A comprehensive report into the challenges facing kids who miss school due to significant injury or illness aims to improve outcomes for an estimated 60,000 seriously ill Australian students. Go here to find the report – School Connection For Seriously Sick Kids: who are they, how do we know what works and whose job is it? – released on 12 October, 2015, at Parliament House Canberra.
In an earlier blog post, we mentioned Megan Jackson’s research into how schools can use apps like Skype and FaceTime to keep adolescents with chronic illness connected back to their classroom. Megan is now hoping to hear from people who can comment on how schools might be able to work better to support adolescents with chronic illness, and you can access her online survey here to have your say.
In late 2013, PhD candidate Megan Jackson presented her confirmation seminar at the University of Canberra. In it she described her examination of the potential for linking students with serious chronic illness to their classes and teachers using real-time Voice Over Internet Protocols (VOIP).
Parents of sick kids should carefully consider their child’s individual needs. It’s not that easy to work out what they will be, especially if you’re dealing with a new diagnosis. They might be about absence, mobility, medication, fatigue, pain, nausea (among others) – or they might be emotional, or social. They are all valid.
This is the first in a series of hints and tips for parents and carers engaging with schools in circumstances of serious illness or disability of a child in their care. As a regular series, we will offer practical strategies to deal with every-day type challenges encountered in the school setting in these circumstances.
When we have a child with, or diagnosed with, a critical and/or chronic medical condition it is generally very confronting. Words like “devastating, shocking, frightening, taxing” may better describe the experience. Our first concern is to focus on our child’s health. Their survival, wellbeing, happiness and the management of the illness becomes our natural priority. It consumes our energy, emotions and often, our financial resources. But somewhere in all of this, the question of “What about school?” will probably arise.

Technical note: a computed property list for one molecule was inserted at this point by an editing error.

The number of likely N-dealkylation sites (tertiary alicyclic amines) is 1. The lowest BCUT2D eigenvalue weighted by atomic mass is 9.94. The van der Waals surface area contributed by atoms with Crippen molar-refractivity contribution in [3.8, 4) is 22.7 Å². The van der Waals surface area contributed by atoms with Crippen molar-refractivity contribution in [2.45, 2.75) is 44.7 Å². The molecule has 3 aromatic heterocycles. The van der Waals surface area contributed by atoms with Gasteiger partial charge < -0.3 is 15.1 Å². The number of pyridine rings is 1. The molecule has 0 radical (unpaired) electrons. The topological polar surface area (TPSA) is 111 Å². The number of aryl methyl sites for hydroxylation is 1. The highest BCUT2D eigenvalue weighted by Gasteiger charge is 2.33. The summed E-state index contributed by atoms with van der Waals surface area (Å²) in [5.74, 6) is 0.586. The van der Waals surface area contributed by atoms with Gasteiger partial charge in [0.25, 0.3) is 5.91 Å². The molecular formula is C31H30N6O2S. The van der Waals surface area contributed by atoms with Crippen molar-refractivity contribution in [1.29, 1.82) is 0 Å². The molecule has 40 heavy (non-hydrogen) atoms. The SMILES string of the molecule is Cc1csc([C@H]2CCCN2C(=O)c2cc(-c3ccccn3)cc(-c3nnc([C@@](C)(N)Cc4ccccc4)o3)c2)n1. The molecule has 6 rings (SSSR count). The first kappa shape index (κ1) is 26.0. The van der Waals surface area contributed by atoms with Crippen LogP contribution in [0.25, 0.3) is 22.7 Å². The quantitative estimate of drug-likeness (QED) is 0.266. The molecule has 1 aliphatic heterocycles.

The Calwell, Curtin, Jerrabomberra, and Wanniassa Community Bank® branches (Bendigo Bank) are delighted to advise that Missing School has been successfully nominated to receive a 100 Community Heroes Grant. The grant, worth $1000, will enable MissingSchool to run an event in the ACT for families, educators, health practitioners and researchers — hopefully the first of many around Australia — called “Keeping Seriously Sick Kids Connected”. The 100 Community Heroes Campaign is a way of showing support for community groups like MissingSchool who are out there making a difference every day. MissingSchool will attend a ceremony on Wednesday, 24 July, 2013 to accept the grant. A big thank you from MissingSchool to Calwell, Curtin, Jerrabomberra, and Wanniassa Community Bank® branches for recognising the importance of keeping seriously sick kids connected to their school communities.
Prior to our 2013 Annual General Meeting, MissingSchool is holding a small consultation process to help inform our planning. It will be in Canberra, on Wednesday 26 June from 1.00-3.00 pm. We are inviting people who have useful and informed perspectives to contribute. To join us, call 0400 241 900, or email Cathy Nell. Invitees include: ACT Council of Parents and Citizens ACT Education and Training Directorate ACT Health Association of Parents and Friends of ACT Australian Catholic University Australian Child & Adolescent Trauma, Loss and Grief Network (Australian National University) Australian Research Alliance for Children & Youth Canberra Hospital School Centre for Research and Action in Public Health, University of Canberra Children’s Healthcare Australasia Families ACT Independent Schools Council of Australia MissingSchool management committee and members Parent Support Group, Catholic Education Office Parents and carers of seriously sick kids Pediatrics Staff at the Canberra Hospital People who work with seriously sick kids Ronald McDonald Learning Program and Pathways Project Sydney Children’s Hospital (Kids Cancer Centre & Behavioural Sciences Unit) University of Canberra